But don’t forget a majority of Republicans and Democrats have already voted for big tax and fee increases this year. That was HB255 which passed. It raised lots of taxes. Same bill that approved video gambling.

    So I really wish these blowhard politicians would shut up about how they are holding the line on taxes. It’s just another big lie.


  11. - Double - Thursday, Jun 4, 09 @ 10:47 am:

    How about we confiscate all of their war chests…especially Mike and Lisa’s to pay for all the programs they don’t have the intestinal fortitude to cut…once we have eliminated all political campaign funds…then you can talk to me about a tax increase…but only after a thorough audit of government services.


  12. - Das Man - Thursday, Jun 4, 09 @ 10:49 am:

    It’s always darkest before it’s totally in red ink


  13. - taxpaying state worker - Thursday, Jun 4, 09 @ 10:54 am:

    I hope the comission on streamlining also reviews the broken and starved infrastructure that is now state of Illinois government. Cuts have been going on for more than 10 years. Yes some people were hired by the previous gov - they are not the ones who keep the services running and the fedral $ comming. Cut you say - when your son or daughter treatens suicide or you beg for treatment services for your addicted adolescent - then you will understand just how much these services are needed. We have gone without raises - remember Edgar - that was almost 8 years, we have gone without raises - remember Blago. Most of us are here because the state recruited us - and we care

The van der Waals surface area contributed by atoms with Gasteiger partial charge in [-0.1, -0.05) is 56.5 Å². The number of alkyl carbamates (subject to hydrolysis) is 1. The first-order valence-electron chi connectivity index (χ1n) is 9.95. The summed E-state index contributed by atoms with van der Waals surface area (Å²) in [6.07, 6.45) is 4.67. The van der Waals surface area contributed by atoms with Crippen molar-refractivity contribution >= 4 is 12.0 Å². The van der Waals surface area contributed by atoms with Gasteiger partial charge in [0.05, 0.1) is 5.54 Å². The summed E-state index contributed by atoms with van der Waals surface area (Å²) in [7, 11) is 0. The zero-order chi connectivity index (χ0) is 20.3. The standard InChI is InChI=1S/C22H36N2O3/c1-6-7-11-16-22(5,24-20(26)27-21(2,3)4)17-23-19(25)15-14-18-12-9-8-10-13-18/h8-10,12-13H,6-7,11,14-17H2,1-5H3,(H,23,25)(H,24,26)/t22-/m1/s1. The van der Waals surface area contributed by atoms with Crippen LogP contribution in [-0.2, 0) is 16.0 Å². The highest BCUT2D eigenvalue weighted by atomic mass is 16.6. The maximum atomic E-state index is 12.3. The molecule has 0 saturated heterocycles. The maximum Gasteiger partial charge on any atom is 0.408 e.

14. - W.B. Yeats - Thursday, Jun 4, 09 @ 10:59 am:

    Turning and turning in the widening gyre;…
    things fall apart, the center cannot hold; the ceremony of innocence is drowned; the best have lost all conviction, while the worst are full of passionate intensity.